Vivendi SA’s debt rating was reaffirmed by Standard and Poor’s, which expects the group’s management will keep a lid on debt as it reviews its asset portfolio and options for a reorganization.
S&P had said in July that it may cut Vivendi’s BBB long-term rating within three months depending on the outcome of the group’s strategy review. The negative outlook on the company today reflects the possibility of a downgrade by one level within the next two years, S&P said.
The ratings agency said Vivendi’s key financial metrics are likely to deteriorate within limits allowing the company to keep its rating, the second-lowest investment grade.
“We believe that management is committed to preserving our current rating,” S&P said in an e-mailed statement. “Any large asset disposals would likely be accompanied by significant debt reduction and a material strengthening of the group’s financial risk profile.”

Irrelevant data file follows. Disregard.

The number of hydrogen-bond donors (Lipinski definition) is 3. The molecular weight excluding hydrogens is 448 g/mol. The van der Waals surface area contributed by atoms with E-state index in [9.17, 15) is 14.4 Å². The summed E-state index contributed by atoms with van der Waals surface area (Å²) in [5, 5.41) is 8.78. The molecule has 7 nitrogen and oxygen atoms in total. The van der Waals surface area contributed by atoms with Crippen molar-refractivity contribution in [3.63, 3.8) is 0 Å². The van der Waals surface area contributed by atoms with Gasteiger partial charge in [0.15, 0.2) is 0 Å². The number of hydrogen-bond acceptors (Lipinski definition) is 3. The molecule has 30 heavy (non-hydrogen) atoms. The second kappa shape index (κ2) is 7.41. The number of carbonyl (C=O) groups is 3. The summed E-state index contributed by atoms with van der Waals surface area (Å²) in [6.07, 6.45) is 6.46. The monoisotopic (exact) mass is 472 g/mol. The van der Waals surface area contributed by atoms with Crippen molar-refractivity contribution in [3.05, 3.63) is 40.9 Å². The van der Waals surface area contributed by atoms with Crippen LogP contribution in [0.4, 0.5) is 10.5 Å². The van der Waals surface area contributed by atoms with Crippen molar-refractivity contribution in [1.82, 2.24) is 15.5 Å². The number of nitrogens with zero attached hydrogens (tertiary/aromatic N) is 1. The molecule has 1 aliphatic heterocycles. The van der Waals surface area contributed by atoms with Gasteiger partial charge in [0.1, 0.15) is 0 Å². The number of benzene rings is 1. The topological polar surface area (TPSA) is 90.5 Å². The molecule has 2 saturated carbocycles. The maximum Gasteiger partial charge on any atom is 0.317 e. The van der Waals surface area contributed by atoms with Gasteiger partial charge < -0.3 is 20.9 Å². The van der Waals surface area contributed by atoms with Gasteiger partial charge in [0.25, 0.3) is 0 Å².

The cost of insuring Vivendi bonds using credit-default swaps jumped more than 2 basis points, or 1.4 percent, to 172 basis points following the statement. The price of the swaps has surged 22 percent since Sept. 19, according to Bloomberg data.
Credit-default swaps pay the buyer face value if a borrower fails to meet its obligations, less the value of the defaulted debt. A basis point equals $1,000 annually on a contract protecting $10 million of debt.
A representative for the Paris-based group said this was good news for the company.
With Chairman Jean-Rene Fourtou pledging to overhaul Vivendi’s unique telecommunications-to-media structure, the group is exploring options for its assets. Fourtou has attempted finding buyers for its video-game unit Activision Blizzard Inc. and has hired banks to explore a sale of phone companies Maroc Telecom in Morocco and GVT in Brazil, according to people familiar with the matter.
Shares of Vivendi were unchanged at 15.77 euros at 1:12 p.m. in Paris trading.